Those are the findings of two separate studies presented at the American Society of Plastic Surgeons Plastic Surgery 2006 conference in San Francisco.
"The effect of cosmetic surgery could be strong enough to help people get off antidepressant medications," says Bruce Freedman, MD, a plastic surgeon in the Washington, D.C. area, who led one study.
In the other study, women who had surgery to correct asymmetrical breasts reported a better quality of life and higher self-esteem six months after the surgery, says Elvio Bueno Garci'a, MD, PhD, a professor at the Federal University of Sao Paulo, Brazil, who led the study.
Cosmetic Surgery and Antidepressants
Freedman and his colleagues evaluated 362 men and women, most of them middle-aged women, who had undergone cosmetic surgeries such as facelifts, breast augmentation, breast reduction, and tummy tucks. Before their surgeries, 301 patients (83%) were not taking antidepressants; the other 61 patients (17%) were taking the medications.
Why did he do the study? "A lot of people are concerned about adverse effects from antidepressants," Freedman tells WebMD. "We were looking to see if cosmetic surgery alone would impact people's decisions [to stay on or quit the medications]."
The two groups, he says, were similar in age, sex, and types of surgery performed. Six months after the surgery, 19 of the 61 patients on antidepressants had stopped the medication, a decrease of 31%.
Fifteen (5%) of the 301 patients that weren't taking antidepressants before the surgery began to take them within six months after they had surgery; Freedman says that figure is consistent with what would be expected in the general population.
"You could theoretically claim they stopped and started [antidepressants] due to other stressors," Freedman says. For instance, a patient may have been on antidepressants before surgery to ease his feelings of grief, which then subsided enough to stop the medication.
But Freedman says he ruled out this possibility by questioning all patients before and after the surgery about major life stressors such as divorce and death in the family. No major life changes were identified that may have played a role in the patients' decisions about antidepressants, he says.
Self-esteem was boosted all around, he found; 99% of those not taking antidepressants before surgery and 98% of those who did take antidepressants before surgery cited better self-esteem.
Evaluating Quality of Life
Garci'a's study included 35 women who had asymmetrical breasts and underwent surgery to create balance. While some asymmetry in breast size is common, in some women the breasts may differ by a cup size or more.
"The breast asymmetry often appears during the breast development in teenage years," says Garci'a; this is often the time when teenage girls begin comparing themselves to other women, especially in "body-exhibition situations" such as going to the beach or swimming pool, or in department store dressing rooms. The feelings of being different, he says, can interfere with social activities.
To correct the condition, surgeons use breast augmentation, reduction, a lift, or a combination of techniques to create balance.
When Garci'a quizzed the patients before surgery and then three and six months later, asking about their health-related quality of life and self-esteem, he found the treatments provided improvement that increased with time. The quality-of-life evaluation included eight dimensions, such as physical and social functioning, degree of pain, and general health status. He found improvement in all eight areas, although the improvement was only significant in four.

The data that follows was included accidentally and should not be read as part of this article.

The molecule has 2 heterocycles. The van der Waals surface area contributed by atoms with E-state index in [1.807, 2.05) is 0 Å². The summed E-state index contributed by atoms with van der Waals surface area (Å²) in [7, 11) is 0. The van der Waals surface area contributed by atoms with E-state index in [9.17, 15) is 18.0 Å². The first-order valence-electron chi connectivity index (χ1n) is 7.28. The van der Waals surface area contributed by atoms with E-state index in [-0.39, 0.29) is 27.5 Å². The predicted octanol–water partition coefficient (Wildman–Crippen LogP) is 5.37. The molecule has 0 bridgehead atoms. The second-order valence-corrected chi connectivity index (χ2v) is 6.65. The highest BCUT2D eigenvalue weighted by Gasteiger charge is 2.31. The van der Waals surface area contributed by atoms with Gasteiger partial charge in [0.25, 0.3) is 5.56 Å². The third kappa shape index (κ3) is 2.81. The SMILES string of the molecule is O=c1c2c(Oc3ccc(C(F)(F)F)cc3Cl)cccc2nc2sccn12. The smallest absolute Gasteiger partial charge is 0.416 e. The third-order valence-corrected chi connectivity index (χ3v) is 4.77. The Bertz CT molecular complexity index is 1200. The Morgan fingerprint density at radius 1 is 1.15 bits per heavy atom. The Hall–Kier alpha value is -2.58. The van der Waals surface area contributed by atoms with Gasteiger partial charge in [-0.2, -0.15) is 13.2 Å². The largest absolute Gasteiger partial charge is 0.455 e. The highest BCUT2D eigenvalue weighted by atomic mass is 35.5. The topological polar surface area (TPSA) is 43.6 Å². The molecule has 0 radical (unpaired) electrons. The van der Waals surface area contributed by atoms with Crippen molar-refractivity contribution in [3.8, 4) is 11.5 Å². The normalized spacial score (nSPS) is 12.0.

Beauty Based on Symmetry
Other surgens say the findings of the two studies make sense. Richard W. Fleming, MD, a plastic surgeon in Beverly Hills, Calif., operated on a 55-year-old woman who was on antidepressants. About four months after the woman had a facelift, brow lift, and eyelid lift, Fleming got an unexpected telephone call.
"I got a call from her psychiatrist, who told me the surgery did more for her than 10 years of psychotherapy. She had self-esteem issues."
Correcting imbalanced breasts can make life easier for young women with a lot of asymmetry, says Walter Erhardt, MD, a plastic surgeon in Albany, Ga., and chairman of the American Society of Plastic Surgeons public education committee. "These young ladies, as they are developing, are reluctant to talk about it or mention it and think there is something wrong with them. It becomes a really emotional issue for them."
One of his recent patients had practically no breast development on one side and was a D cup on the opposite breast, he says.
"The whole basis of beauty is symmetry," says Richard Ellenbogen, a cosmetic plastic surgeon in West Hollywood, Calif., who has a recurring role on the television show Dr. 90210. Symmetry is valued, he says, in facial and other body features, so making a patients' body parts more symmetrical is bound to please them.
Patients who go into cosmetic procedures with realistic expectations fare better, says Fleming. Consumers should expect their doctor to ask them as many questions as they ask the doctor about cosmetic procedures.
"We are very careful evaluating the person," Fleming tells WebMD. "We have a four-page questionnaire the patient fills out before the doctor sees them. A good cosmetic surgeon will determine a patient's motivation and expectation." And will decline to do the procedure, he says, if either is unrealistic.
SOURCES: Bruce Freedman, MD, plastic surgeon, Washington, D.C. area. Elvio Bueno Garci'a, MD, PhD, professor of plastic surgery, Federal University of Sao Paulo, Brazil. Richard W. Fleming, MD, plastic surgeon, Beverly Hills, Calif. Richard Ellenbogen, MD, cosmetic plastic surgeon, West Hollywood, Calif. American Society of Plastic Surgeons Plastic Surgery 2006, San Francisco, Oct. 6-11, 2006.
By Kathleen Doheny
Reviewed by Louise Chang